Galileo was born on the 15th of February, 1564 in Pisa. His parents were Vincenzo Galilei and Guilia Ammannati. Vincenzo, who was born in Florence in 1520, was a teacher of music and a fine lute player. Guilia, who was born in Pescia, married Vincenzo in 1563 and they made their home in the countryside near Pisa. Galileo was their first child and spent his early years with his family in Pisa. In 1572, when Galileo was eight years old, his family returned to Florence, his father’s home town. However, Galileo remained in Pisa and lived for two years with Muzio Tided who was related to Galileo’s mother by marriage.
When he reached the age of ten, Galileo left Pisa to join his family in Florence and there he was tutored by Jacopo Borghini. Galileo began teaching private mathematics in Florence, and then during 1585-86 at Siena where he held a public appointment. During the summer of 1586 he wrote his first scientific book The Little Balance (La Balancitta) which described Archimedes’ method of finding the relative densities of substances using a balance. In the following year he traveled to Rome to visit Clavius who was professor of mathematics there.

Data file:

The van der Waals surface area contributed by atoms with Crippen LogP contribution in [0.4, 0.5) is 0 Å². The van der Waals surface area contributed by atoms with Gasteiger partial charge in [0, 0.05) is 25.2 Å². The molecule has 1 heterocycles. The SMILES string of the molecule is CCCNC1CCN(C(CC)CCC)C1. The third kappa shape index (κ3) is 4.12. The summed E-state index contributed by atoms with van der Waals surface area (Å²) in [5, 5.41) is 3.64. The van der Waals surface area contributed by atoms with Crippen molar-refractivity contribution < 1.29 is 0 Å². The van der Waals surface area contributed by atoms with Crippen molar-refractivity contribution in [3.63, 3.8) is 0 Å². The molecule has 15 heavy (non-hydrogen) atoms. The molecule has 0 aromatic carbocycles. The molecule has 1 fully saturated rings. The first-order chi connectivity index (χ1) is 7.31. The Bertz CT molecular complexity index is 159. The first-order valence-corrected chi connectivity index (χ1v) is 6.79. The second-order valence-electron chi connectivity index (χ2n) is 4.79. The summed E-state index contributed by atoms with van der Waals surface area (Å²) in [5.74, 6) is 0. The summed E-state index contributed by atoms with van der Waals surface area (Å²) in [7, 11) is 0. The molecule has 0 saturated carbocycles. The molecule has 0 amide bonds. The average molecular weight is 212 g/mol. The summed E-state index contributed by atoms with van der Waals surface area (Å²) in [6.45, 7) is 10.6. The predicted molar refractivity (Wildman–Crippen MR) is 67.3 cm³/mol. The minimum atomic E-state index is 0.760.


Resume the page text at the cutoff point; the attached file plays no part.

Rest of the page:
A topic which was very popular with mathematicians at this time was centers of gravity and Galileo brought with him some results which he had discovered on this topic. But even though he impressed Clavius with his knowledge on various subjects, Galileo failed to gain a job to teach mathematics at the University of Bologna. When Fantoni left the chair of mathematics at the University of Pisa in 1589, Galileo was appointed to fill the post. Not only did he receive strong recommendations from Clavius, but he also had acquired an excellent reputation through his lectures at the Florence Academy in the previous year.